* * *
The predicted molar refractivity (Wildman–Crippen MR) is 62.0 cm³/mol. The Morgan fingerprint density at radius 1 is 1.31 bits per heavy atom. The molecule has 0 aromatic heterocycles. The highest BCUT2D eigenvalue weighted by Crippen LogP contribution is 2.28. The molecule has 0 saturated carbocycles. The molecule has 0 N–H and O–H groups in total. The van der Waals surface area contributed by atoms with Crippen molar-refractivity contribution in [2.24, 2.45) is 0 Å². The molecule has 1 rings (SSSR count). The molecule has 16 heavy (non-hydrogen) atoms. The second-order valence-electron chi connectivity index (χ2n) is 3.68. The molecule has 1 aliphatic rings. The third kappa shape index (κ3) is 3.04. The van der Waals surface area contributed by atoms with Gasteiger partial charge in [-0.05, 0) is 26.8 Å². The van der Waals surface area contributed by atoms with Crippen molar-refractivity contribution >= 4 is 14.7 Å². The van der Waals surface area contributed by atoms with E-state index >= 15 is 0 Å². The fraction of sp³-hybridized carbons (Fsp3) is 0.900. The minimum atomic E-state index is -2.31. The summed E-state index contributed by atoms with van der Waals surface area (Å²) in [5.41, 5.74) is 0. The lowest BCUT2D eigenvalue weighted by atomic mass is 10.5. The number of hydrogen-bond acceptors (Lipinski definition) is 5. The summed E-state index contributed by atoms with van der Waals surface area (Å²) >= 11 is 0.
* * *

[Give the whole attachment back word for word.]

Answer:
The predicted molar refractivity (Wildman–Crippen MR) is 62.0 cm³/mol. The Morgan fingerprint density at radius 1 is 1.31 bits per heavy atom. The molecule has 0 aromatic heterocycles. The highest BCUT2D eigenvalue weighted by Crippen LogP contribution is 2.28. The molecule has 0 saturated carbocycles. The molecule has 0 N–H and O–H groups in total. The van der Waals surface area contributed by atoms with Crippen molar-refractivity contribution in [2.24, 2.45) is 0 Å². The molecule has 1 rings (SSSR count). The molecule has 16 heavy (non-hydrogen) atoms. The second-order valence-electron chi connectivity index (χ2n) is 3.68. The molecule has 1 aliphatic rings. The third kappa shape index (κ3) is 3.04. The van der Waals surface area contributed by atoms with Gasteiger partial charge in [-0.05, 0) is 26.8 Å². The van der Waals surface area contributed by atoms with Crippen molar-refractivity contribution >= 4 is 14.7 Å². The van der Waals surface area contributed by atoms with E-state index >= 15 is 0 Å². The fraction of sp³-hybridized carbons (Fsp3) is 0.900. The minimum atomic E-state index is -2.31. The summed E-state index contributed by atoms with van der Waals surface area (Å²) in [5.41, 5.74) is 0. The lowest BCUT2D eigenvalue weighted by atomic mass is 10.5. The number of hydrogen-bond acceptors (Lipinski definition) is 5. The summed E-state index contributed by atoms with van der Waals surface area (Å²) >= 11 is 0.